My oldest friend has chosen to be a stay-at-home mom. I respect the choice she has made. What I cannot tolerate is that her children now seem to be her only topic of conversation. I dread talking to her. Is there a nice way to say, “You’ve turned into a colossal bore”?
— Talking points
Working outside of the home is not what makes an individual interesting — although it may guarantee additional expertise in topics other than diaper rash and teething. Suggest to your friend that she join your book club (if you don’t belong to one, start one), or send her a subscription to a foreign-policy journal. There is nothing less interesting than conversations about children: If the children are not your own, you don’t care to hear the particulars; if you don’t have children, you don’t care to hear the generalities. The one exception to this rule may be between husband and wife, but even that exception should — for the sake of a marriage — come with a time limit. Next time you meet, gently try to preempt your friend by introducing topics of conversation you once found mutually engaging. If that fails, and she is indeed your oldest friend, try the “colossal bore” line and hope it shakes her out of her stupor. You may not only be saving your friendship, but her marriage and her sanity as well.
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My sister and her husband are observant Jews. Their daughter, my teenage niece, comes over to my house regularly and asks me questions about boys and sex. Her questions are typical teenage fare but clearly not topics she feels comfortable raising with her own parents. If I talk candidly with my niece, am I betraying my sister’s religious beliefs?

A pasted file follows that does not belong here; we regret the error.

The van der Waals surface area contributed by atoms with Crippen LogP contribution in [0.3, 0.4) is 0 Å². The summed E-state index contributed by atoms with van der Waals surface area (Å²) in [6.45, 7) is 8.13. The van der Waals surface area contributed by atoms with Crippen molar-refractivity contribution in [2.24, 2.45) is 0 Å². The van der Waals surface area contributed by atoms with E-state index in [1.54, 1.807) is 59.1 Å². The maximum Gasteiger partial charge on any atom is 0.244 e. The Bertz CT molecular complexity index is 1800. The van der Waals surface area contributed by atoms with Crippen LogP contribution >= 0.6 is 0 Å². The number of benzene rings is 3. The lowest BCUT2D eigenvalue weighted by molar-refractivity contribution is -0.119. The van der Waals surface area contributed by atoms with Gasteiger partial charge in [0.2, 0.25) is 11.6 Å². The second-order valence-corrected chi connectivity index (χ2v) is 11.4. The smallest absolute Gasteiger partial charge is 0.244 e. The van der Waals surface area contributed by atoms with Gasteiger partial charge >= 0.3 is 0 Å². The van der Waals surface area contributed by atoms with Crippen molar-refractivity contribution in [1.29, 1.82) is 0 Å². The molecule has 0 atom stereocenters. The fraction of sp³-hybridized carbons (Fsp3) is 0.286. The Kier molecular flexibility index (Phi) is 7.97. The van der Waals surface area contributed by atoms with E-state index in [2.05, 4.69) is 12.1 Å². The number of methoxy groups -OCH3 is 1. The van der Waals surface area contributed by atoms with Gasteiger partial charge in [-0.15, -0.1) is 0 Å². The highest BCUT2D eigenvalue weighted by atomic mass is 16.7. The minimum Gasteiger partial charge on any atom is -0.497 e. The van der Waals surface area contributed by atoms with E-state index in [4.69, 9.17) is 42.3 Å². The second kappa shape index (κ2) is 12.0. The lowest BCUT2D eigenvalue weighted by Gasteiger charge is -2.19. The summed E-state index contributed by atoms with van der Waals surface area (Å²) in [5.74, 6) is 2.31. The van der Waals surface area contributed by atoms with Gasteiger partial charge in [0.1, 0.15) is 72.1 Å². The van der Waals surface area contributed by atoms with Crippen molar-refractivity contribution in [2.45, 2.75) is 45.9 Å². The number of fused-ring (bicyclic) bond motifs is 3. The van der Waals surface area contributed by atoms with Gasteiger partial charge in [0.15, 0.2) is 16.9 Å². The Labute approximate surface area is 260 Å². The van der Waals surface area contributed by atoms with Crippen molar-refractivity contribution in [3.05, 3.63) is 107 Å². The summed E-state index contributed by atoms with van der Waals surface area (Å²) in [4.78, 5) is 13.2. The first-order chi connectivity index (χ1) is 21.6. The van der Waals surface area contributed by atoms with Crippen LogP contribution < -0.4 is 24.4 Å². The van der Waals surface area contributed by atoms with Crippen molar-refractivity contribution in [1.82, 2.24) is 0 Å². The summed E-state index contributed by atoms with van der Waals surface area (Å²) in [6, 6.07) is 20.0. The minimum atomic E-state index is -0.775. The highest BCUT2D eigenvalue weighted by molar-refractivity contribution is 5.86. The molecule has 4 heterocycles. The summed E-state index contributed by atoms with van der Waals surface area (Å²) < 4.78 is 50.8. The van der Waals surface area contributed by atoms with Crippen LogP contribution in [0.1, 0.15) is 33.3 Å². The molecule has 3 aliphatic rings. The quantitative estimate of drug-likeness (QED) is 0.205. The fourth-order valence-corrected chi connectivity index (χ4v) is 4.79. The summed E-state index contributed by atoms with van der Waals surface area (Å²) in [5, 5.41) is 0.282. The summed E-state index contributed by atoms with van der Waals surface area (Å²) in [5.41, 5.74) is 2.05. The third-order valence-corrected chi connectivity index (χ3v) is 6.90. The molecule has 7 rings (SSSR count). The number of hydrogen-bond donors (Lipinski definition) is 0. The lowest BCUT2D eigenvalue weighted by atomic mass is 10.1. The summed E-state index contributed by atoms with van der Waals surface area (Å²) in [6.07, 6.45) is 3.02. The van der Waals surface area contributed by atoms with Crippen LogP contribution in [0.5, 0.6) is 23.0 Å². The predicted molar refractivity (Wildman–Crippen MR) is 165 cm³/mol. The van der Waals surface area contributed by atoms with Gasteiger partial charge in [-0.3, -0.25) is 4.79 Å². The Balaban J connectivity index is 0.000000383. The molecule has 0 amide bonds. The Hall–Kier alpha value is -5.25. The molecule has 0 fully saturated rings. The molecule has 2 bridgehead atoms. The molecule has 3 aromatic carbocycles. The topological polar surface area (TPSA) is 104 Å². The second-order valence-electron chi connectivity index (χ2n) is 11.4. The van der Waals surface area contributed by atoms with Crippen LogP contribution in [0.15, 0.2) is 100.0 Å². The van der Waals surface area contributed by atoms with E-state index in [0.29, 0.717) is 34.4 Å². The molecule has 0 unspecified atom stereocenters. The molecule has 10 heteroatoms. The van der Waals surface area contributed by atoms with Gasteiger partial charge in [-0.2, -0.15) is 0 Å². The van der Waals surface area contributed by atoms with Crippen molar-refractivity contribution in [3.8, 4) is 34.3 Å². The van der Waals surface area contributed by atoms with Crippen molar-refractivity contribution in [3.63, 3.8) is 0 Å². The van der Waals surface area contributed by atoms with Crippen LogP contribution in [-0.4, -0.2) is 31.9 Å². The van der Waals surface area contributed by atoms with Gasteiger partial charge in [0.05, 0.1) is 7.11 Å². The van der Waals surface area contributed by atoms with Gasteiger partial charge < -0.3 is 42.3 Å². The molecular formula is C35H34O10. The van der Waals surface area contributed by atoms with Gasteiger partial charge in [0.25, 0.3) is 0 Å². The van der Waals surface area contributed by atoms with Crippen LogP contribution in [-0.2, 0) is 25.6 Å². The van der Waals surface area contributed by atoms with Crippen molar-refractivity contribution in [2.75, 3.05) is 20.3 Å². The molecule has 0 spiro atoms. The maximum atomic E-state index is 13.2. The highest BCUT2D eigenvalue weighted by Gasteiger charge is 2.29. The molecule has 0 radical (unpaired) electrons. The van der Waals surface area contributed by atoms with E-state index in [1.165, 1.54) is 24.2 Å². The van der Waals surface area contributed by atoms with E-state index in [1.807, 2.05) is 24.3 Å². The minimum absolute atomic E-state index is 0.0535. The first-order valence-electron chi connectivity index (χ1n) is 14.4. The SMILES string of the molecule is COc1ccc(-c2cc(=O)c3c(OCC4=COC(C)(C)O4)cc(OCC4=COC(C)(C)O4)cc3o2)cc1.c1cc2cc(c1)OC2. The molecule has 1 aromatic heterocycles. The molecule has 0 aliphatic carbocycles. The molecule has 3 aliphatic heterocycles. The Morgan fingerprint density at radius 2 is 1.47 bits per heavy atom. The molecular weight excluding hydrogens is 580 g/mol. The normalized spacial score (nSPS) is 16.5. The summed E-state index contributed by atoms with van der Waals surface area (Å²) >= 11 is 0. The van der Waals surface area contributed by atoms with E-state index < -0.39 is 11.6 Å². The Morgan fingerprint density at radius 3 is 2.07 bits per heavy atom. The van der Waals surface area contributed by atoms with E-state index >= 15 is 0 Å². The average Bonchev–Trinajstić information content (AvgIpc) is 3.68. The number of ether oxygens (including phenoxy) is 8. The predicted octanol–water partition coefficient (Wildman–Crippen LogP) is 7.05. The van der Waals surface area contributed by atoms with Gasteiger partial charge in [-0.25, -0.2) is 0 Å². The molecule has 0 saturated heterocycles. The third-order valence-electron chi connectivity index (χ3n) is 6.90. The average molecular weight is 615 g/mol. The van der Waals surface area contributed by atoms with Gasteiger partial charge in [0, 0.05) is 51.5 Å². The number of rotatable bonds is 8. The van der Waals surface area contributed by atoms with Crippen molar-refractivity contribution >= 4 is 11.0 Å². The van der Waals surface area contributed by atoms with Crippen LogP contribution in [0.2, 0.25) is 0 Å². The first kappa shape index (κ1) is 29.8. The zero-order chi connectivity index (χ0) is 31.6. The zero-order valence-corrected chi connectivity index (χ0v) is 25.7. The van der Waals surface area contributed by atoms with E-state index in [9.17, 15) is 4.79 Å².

— Silence the birds and the bees?
Many parents clam up when it comes to talking about sex with their children, irrespective of their religious beliefs or practices. And it is always nice to have a stand-in for those occasions when subject material can get too delicate — or too loaded — for a parent to tackle. In my book, that is one reason why godparents were invented.
As for the content of your talks, hormones are hormones; they do not stop at religious boundaries, and they are neither likely to go away nor adapt themselves to different liturgical interpretation. The facts of life in no way conflict with your sister’s religious beliefs; it’s not as if the system works differently when interpreted by Rashi instead of Rambam.
Your sister is lucky you are there for her. That said, you certainly should make it clear to her that her daughter is coming over for talks about topics that she is not comfortable discussing at home. A good mother — and sister — will be grateful there is someone else there to share the responsibility, and the trust. You will, of course, make it clear to your sister that your generosity stops short of taking her daughter to the gynecologist for birth control pills.
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My 4-year-old’s teacher recently announced that she is expecting a baby. I’ve done the math; she was pregnant when she was hired. She waited until the last possible moment to inform the school’s director and the parents. The teacher plans to return in the fall. Her behavior was dishonest, and she is not the kind of role model I want for my child.
— Mathematic moralist
Myself, I would be more concerned with a smooth transition team between the outgoing and incoming teacher than in burning the pregnant one at the stake. At the ripe age of 4, your daughter is susceptible to separation issues, rather than to the moral dilemma here. Pregnancy and bad judgment are not grounds for dismissal. Focus on helping to interview possible replacement teachers rather than on poisoning the waters. Oh yes, and did I mention that the teacher would have grounds for a whopping lawsuit if she were to be let go for having decided to have a baby? Last time I checked, a woman’s reproductive choices were nobody’s business but her own and entirely off-limits in any interview process. If you want to be a role model to your 4-year-old daughter, I suggest you reinforce a woman’s right to make decisions about her body without fear of reprisal.
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